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Is there a finite index torsion-free subgroup $G$ of $GL_n(\mathbb Z)$, where $n\ge 3$, such that the coinvariants group $\mathbb Z^n_G$ is finite?

Here $G$ acts on $\mathbb Z^n$ in the standard way, and $\mathbb Z^n_G$ by definition is the quotient of $\mathbb Z^n$ by the subgroup generated by the set $\{gz-z: g\in G, z\in\mathbb Z^n\}$.

If $G=GL_n(\mathbb Z)$, then $\mathbb Z^n_G$ is finite because G contains $-I_n$, but then $GL_n(\mathbb Z)$ isn't torsion-free.

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2 Answers 2

up vote 7 down vote accepted

For any finite index subgroup $G$ there is a nonzero integer $m$ so that $G$ contains the elementary matrices $e_{ij}(m)$ that have ones on the diagonal, $m$ at the $(i,j)$ entry and zeroes elsewhere. So the span of $\{gz-z: g\in G, z\in\mathbb Z^n\}$ contains all multiples of $m$ and ${\mathbb Z}^n_G$ is finite. Now just take a torsion-free finite index subgroup $G$.

Edit (by Igor Belegradek): I add some detail for my records. If $e_r$ is a vector in the standard basis, then it is easy to write $me_r$ in the form $v-e_{ij}(m)v$ for some $i\neq j$ and $v\in\mathbb Z^n$. It remains to show that for any finite index subgroup $G$ of $GL_n(\mathbb Z)$ all such $e_{ij}(m)$ lie in $G$ for some $m$. By making $G$ smaller we can assume it is normal and of index $k$. Since $e_{ij}(m)=e_{ij}(1)^m$, it suffices to assume that $k$ divides $m$.

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Thank you! In fact, it is enough to consider the diagonal matrices $E_i(m)$ which have $m$ at $(i,i)$ entry and $1$ on all other diagonal entries. I am still in the process of proving that the group generated by $E_1(m), \dots, E_n(m)$ sits in any given finite index subgroup for large $m$ but it does sound believable. –  Igor Belegradek Jul 27 '12 at 14:57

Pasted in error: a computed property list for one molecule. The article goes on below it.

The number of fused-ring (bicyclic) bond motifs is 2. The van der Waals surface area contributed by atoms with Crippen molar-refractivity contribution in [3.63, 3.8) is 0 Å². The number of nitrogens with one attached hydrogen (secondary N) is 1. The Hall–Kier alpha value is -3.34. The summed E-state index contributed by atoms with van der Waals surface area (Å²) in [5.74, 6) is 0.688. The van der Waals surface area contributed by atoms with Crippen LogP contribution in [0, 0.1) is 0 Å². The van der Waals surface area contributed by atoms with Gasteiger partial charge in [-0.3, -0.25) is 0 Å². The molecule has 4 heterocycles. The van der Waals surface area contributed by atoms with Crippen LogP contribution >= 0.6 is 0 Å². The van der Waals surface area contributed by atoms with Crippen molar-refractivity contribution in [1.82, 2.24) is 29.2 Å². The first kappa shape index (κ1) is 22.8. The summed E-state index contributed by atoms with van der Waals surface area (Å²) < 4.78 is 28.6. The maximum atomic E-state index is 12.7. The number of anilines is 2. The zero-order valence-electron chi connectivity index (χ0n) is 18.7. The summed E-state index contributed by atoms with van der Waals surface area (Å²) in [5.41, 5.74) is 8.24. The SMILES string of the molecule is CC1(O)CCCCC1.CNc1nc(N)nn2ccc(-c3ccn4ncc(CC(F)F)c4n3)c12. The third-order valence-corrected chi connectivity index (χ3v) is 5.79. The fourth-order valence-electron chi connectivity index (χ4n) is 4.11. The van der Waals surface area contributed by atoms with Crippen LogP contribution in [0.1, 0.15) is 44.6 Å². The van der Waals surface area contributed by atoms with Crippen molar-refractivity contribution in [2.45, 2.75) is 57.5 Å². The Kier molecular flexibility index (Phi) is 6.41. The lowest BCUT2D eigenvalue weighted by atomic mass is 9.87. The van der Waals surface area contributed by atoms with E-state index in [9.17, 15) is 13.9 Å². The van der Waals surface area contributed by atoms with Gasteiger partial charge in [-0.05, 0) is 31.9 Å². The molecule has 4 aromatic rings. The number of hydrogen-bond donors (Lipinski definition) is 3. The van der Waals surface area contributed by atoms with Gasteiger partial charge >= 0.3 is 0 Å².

That will not work. They do not lie in $GL_n(\mathbb Z)$. –  Wilberd van der Kallen Jul 27 '12 at 15:19
    
Oops. So how does one prove the claim in the first sentence of your answer? –  Igor Belegradek Jul 27 '12 at 15:22
    
@Igor: $e_{i,j}(m)=e_{i,j}(1)^m$. –  Mark Sapir Jul 27 '12 at 16:43
    
thank you, Mark, now it is all clear. –  Igor Belegradek Jul 27 '12 at 16:53

van der Kallen gave a nice answer for the situation at hand, but I thought I'd give a somewhat more general one. The question is equivalent to showing that $(\mathbb{R}^n)_G=0$ for some finite-index torsion-free subgroup $G$ of $\text{GL}_n(\mathbb{Z})$. The representation $\mathbb{R}^n$ is a nontrivial irreducible representation of $\text{SL}_n(\mathbb{R})$, so this follows from the following more general result (just take $\Gamma$ to be a torsion-free lattice, for instance the level $3$ principle congruence subgroup).

LEMMA : Let $V$ be a nontrivial finite-dimensional irreducible representation of $\text{SL}_n(\mathbb{R})$ over $\mathbb{R}$ and let $\Gamma$ be any lattice in $\text{SL}_n(\mathbb{R})$. Then $V_{\Gamma} = 0$.

To see this, observe that using the Borel density theorem (which says that $\Gamma$ is Zariski dense in $\text{SL}_n(\mathbb{R})$), we can get that $V$ is also a nontrivial irreducible $\Gamma$-representation. Now, $V_{\Gamma} = V/K$ where $K$ is spanned by the set $\{x-g(x)\text{ $|$ }x \in V, g \in \Gamma\}$. Clearly $K$ is a nontrivial $\Gamma$-subrepresentation of $V$, so by the irreducibility of $V$ we must have $K=V$.

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Thanks, Andy. This is very nice. –  Igor Belegradek Jul 27 '12 at 17:50

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